As adherents to The Jeff Mangum School of Thought know, a sure path to mythic status involves considerable talent, limited output, and a successfully crafted disappearance from the public sphere. Seattle-by-way-of-Vermont folk fanciers The Pica Beats represent Mangum’s latest scholars, though they show no sign of fading from sight any time in the near future. Entrenched in whimsical, elaborate wordplay courtesy of lead man Ryan Barrett, Beating Back The Claws Of The Cold saps traditional folk tendencies, adding sitar, oboe and other non-traditional sounds to create one of the most refreshing lyric-driven releases of the year.
Like any songwriter worth his weight in metaphors, Barrett populates his narratives with colorful minutiae: defunct Egyptian gods, orphan suicides, dysfunctional families, and Ponzi schemes. In a less than perfect nasal croon, his tales spill from a wide pallet, endearing for all the cleverness indicative of a well-read lyricist. Fans of The Decemberists no doubt will find much to love in these earnest odes, rife with descriptive delinquents, loveable for all their shortcomings. Opener “Poor Old Ra” laments the passing of ancient lore via modern despondence, “with every oil slick and passing barge, the chances that you are go down.” Irresistible oboes tinge the minor key melody a melancholic shade of deepest blue, but it’s Barrett’s ceaseless lyrical prowess that proves his greatest asset, as evidenced later on in the same track, “I am the tension, you are the tightrope.” Hyper-literate, yes, but heartfelt first and foremost.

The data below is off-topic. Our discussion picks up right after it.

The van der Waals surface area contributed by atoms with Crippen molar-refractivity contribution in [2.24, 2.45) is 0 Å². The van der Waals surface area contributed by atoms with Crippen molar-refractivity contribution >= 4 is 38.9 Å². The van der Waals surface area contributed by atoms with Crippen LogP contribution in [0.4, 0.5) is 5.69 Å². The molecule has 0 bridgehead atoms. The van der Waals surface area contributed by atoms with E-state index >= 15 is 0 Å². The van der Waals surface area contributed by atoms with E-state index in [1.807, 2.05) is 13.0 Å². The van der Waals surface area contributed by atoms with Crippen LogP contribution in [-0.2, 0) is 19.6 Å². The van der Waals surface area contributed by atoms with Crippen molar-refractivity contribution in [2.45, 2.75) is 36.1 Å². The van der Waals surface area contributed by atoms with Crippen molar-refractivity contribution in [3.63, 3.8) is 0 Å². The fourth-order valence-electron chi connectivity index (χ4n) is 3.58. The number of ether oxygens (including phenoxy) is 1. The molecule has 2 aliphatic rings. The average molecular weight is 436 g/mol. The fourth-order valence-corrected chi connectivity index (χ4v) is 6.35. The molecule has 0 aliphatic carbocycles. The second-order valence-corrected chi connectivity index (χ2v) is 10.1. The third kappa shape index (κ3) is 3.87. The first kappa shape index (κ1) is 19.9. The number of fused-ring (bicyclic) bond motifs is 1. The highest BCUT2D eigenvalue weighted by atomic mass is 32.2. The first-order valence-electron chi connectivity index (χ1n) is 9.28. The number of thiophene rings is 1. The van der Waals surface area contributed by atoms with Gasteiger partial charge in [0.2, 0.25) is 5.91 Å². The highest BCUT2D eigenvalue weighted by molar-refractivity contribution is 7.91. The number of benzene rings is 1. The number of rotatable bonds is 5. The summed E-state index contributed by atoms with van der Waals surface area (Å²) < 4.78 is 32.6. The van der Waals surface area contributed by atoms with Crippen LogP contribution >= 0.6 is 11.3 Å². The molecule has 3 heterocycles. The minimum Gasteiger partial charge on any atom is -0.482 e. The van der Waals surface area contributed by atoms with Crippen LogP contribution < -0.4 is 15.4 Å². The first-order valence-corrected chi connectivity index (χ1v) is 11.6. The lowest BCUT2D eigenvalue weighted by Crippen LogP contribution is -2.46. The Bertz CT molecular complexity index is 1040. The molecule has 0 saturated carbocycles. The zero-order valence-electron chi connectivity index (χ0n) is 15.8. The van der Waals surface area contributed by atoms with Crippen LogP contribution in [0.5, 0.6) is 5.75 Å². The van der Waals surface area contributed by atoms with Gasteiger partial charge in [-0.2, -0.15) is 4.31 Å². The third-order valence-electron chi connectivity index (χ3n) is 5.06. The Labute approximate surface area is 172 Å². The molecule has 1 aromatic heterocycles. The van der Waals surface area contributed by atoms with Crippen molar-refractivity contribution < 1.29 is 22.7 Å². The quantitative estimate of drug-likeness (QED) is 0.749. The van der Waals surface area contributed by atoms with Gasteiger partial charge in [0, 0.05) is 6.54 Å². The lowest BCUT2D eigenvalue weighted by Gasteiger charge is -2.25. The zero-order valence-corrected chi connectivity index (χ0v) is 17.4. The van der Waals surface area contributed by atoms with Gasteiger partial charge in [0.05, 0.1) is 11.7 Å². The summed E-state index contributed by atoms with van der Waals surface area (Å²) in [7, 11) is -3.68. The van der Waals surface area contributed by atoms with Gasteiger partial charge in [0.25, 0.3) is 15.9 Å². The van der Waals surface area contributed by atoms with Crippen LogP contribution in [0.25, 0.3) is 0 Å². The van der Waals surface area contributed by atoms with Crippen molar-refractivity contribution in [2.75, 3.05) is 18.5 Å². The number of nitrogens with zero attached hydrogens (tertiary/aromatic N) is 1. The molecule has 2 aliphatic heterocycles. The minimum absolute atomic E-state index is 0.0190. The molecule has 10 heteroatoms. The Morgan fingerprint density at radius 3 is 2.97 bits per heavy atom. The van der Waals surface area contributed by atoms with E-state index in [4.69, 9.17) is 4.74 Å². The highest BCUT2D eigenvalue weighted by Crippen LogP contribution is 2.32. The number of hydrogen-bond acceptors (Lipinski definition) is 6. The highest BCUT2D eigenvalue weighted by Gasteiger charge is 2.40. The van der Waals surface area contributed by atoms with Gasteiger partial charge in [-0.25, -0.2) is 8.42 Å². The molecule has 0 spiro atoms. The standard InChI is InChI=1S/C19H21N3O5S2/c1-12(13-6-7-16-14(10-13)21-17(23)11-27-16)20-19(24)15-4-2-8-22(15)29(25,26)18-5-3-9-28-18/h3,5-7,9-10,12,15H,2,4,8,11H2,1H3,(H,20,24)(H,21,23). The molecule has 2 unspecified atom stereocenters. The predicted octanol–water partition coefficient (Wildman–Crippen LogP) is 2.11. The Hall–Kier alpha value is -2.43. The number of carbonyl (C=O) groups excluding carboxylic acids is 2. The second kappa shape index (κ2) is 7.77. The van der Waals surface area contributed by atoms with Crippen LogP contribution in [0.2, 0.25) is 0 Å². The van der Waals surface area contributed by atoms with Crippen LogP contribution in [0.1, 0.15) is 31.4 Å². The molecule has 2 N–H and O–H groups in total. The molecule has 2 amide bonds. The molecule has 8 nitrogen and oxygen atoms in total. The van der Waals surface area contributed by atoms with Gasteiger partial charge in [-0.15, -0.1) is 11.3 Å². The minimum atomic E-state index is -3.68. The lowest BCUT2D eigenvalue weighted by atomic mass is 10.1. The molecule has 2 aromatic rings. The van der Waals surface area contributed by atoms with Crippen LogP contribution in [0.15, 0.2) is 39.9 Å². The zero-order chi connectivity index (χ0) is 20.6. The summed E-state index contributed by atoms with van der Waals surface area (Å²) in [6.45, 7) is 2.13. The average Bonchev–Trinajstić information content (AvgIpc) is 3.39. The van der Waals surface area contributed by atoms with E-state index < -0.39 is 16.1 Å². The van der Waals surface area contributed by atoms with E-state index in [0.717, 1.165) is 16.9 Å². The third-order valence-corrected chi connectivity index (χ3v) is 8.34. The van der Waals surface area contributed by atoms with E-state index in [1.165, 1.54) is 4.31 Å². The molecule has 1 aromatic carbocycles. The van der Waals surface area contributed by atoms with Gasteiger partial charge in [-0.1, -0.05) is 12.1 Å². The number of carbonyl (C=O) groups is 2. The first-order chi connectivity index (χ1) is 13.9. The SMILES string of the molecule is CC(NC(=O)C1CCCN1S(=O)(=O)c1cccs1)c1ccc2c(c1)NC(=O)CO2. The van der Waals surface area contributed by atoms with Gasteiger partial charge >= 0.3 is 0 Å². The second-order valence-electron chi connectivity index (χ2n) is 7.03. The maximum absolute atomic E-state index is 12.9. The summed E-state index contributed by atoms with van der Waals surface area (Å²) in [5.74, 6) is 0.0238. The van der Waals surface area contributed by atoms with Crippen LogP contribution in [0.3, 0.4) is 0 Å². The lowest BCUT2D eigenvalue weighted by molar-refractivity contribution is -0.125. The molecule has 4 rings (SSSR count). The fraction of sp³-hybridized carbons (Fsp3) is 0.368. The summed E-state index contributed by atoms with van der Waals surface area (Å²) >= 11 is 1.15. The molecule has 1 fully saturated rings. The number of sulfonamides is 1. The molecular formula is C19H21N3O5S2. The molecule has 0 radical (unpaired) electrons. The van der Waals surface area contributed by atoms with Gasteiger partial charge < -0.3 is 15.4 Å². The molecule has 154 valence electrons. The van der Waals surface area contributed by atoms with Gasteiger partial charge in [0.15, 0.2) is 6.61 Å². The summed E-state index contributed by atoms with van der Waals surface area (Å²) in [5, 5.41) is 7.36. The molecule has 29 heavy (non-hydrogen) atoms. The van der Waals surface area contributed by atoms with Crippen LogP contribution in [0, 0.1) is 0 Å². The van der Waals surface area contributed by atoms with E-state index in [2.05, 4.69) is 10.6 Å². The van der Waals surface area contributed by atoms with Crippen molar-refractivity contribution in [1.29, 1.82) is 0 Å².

Beating Back The Claws Of The Cold exhales early morning breath on a chill fall breeze, autumnal as the loosing of golden leaves from the maple trees of Barrett’s home state. As its themes deal with various passings (seasons, religions, lives), Cold ultimately embraces the ephemeral nature of all things as inevitable, and thus, part of some larger, unfathomable order. “Shrinking Violets” crackles with Neutral Milk Hotel’s fuzzed acoustics, though its Barrett’s muse that takes center stage in shrouded couplets, “come breathe with a poor man’s paper doll, that was buried in the leaves last fall, and raking will, bring it to the surface again.” Elsewhere ” Cognac and Rum” dissolves a sea-shanty amid war imagery and imperialism run amok, comforting finally in the resiliency of natural systems absent of man’s destructiveness, “so by-and-by there is grass on the battlefield, and the weed grows again.”
Of course Barrett’s skillful word wrangling would ring desperately hollow if not for ample and insistent melodies. Instrumental “Martine, As Heavy Lifter” saddles a sinewy sitar rhythm without an inkling of pretense. “Hikikomori and the Rental Sisters” suffuses that same sitar with plinking piano and driving percussion. But it’s “Shallow Dive,” built around a diminutive guitar arpeggio that lays bear Barrett’s limited vocals, where the retelling of an orphan suicide gives pause and sets hackles to rising. Though a graceful exit from the limelight has served many artists a generous helping of critical quibbling over their meteoric ascendancy to cult stature, my bets are on The Pica Beats to reach their own peak well within the span of their career, which, on the strength of their music, ought to be a long one.
MP3: “Poor Old Ra”